A wave of zombies is about to descend on the still-frothy world of NFT hype.
For its long-running flagship drama “The Walking Dead,” AMC Networks is taking a big swing at the ongoing mania for nonfungible tokens — with a multiyear NFT strategy aimed at keeping the undead franchise alive long after the show leaves TV.
AMC has teamed with NFT creative studio startup Orange Comet, which is serving as producer and marketplace for broad array of “TWD” NFT content.
The custom NFTs will be released in multiple drops, with the first taking place on Sunday, Feb. 20, at 1 p.m. ET to coincide with the premiere of Part 2 of 3 of “The Walking Dead’s” expanded final season, airing that evening at 9 p.m. ET on AMC.
The initial collection includes 10,000 generative art pieces, priced at $50 each, featuring iconic past and current characters from “The Walking Dead.” The drop also includes 750 original animations inspired by “TWD” scenes for $250 each. The NFTs will be available for purchase using credit cards as well as cryptocurrency on Orange Comet’s marketplace.
In addition, Orange Comet will sell NFT “Walker Access Passes” — available to purchase for only 24 hours, priced at $311 (a nod to Season 11). Each of these is a unique one-to-one NFT that will grant access to exclusive future “The Walking Dead” NFT drops throughout the year. After the 24-hour window, the “Walker Access Pass” will not be available again for an entire year.
“As the ‘Walking Dead’ flagship series enters into its final stretch this year, we are excited to provide our hordes of passionate fans with a unique, new way to celebrate the series they’ve loved for the past 11 seasons,” said Kim Kelleher, president, commercial revenue and partnerships at AMC.
Kelleher added that the Orange Comet-designed NFTs “reflect the creativity and innovation the series has embodied since its premiere, and we’re thrilled to partner with them on this epic journey and pay tribute to the phenomenon that is ‘The Walking Dead.’”
NFTs provide a way to verify ownership of digital content — letting intellectual-property owners create and sell digital collectibles that are akin to baseball cards or physical artwork. The current NFT craze lit up in early 2021 and is still going strong across industries including entertainment, music and sports.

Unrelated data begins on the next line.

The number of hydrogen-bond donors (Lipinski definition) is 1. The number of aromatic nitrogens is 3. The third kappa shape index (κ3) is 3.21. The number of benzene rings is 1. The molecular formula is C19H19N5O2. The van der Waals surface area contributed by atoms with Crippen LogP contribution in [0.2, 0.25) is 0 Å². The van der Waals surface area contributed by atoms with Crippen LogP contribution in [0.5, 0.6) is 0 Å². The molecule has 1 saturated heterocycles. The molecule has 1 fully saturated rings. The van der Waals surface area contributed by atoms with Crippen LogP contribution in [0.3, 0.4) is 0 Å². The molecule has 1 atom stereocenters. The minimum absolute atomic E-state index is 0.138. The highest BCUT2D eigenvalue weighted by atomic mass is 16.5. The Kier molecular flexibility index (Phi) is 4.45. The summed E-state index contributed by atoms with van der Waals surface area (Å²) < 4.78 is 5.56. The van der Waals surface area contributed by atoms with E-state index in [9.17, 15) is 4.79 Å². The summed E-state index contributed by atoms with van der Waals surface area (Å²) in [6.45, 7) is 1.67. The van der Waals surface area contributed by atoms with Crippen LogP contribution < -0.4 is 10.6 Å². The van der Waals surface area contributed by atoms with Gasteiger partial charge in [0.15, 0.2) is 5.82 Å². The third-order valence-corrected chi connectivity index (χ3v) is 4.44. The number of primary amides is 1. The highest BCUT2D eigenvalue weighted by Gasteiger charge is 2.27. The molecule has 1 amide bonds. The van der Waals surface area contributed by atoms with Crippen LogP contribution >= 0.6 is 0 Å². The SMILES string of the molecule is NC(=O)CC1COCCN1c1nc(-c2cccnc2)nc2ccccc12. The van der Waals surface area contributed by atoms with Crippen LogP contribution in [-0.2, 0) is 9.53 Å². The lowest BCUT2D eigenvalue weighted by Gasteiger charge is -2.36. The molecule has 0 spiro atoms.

“In my opinion, this is a form of entertainment,” said veteran TV producer Dave Broome, who is co-founder and CEO of Orange Comet. “The game plan is, how do you reach the masses and get them to up their fandom — to get them to theme parks, get their butts into movie theaters and increase their digital collectibles.”
Beginning Feb. 20, “The Walking Dead” NFTs will be sold on the Orange Comet Marketplace powered by Eluvio’s blockchain technology. The NFT deal was brokered by licensing agent Striker Entertainment. Fans can sign up now at orangecomet.com to pre-register for the NFT drop; to buy “The Walking Dead” NFTs they will need to set up an Eluvio digital media wallet.
After the initial drop, subsequent “Walking Dead” NFTs will be available throughout the final season of the show — leading up to the launch of a virtual community geared around the series, where fans will be able to gather to buy, sell and trade their NFTs along with the chance to earn real world fan experiences related to the series, according to the companies. “The Walking Dead” community will also include NFTs surrounding characters and content from additional and upcoming series in the zombie-apocalypse franchise.
Orange Comet was co-founded by Broome, whose credits include “The Biggest Loser” and “Ultimate Beastmaster”; NFL Hall of Fame quarterback Kurt Warner; and Gloria and Emilio Estefan. The company has raised nearly $20 million to date.
“‘The Walking Dead’s’ stunning imagery, incredible array of characters and epic scope provides an inspiring and collaborative canvas for Orange Comet to continue its best-in-class, creative-first approach to the development of NFTs,” said Broome.
Orange Comet has about 40 employees, and all of the creative design and 3D animations are produced in-house, Broome said. “That’s the key to this stuff,” he said. “To me, [NFTs] are a game of providing the best content — the best creative wins.”
Previous NFT drops managed by Orange Comet include one in December for Stan Lee’s “Chakra the Invincible,” Lee’s first Indian superhero created with Sharad Devarajan. The 7,000 unique generative “Chakraverse” art pieces, along with animations and limited-editions of Lee’s first “Chakra The Invincible” graphic novel, sold out in less than a minute, according to Broome. In addition, Orange Comet inked a multiyear partnership with the NHL’s New York Islanders and UBS Arena to produce and sell NFTs.
Watch the teaser trailer for “The Walking Dead” NFT collection launch: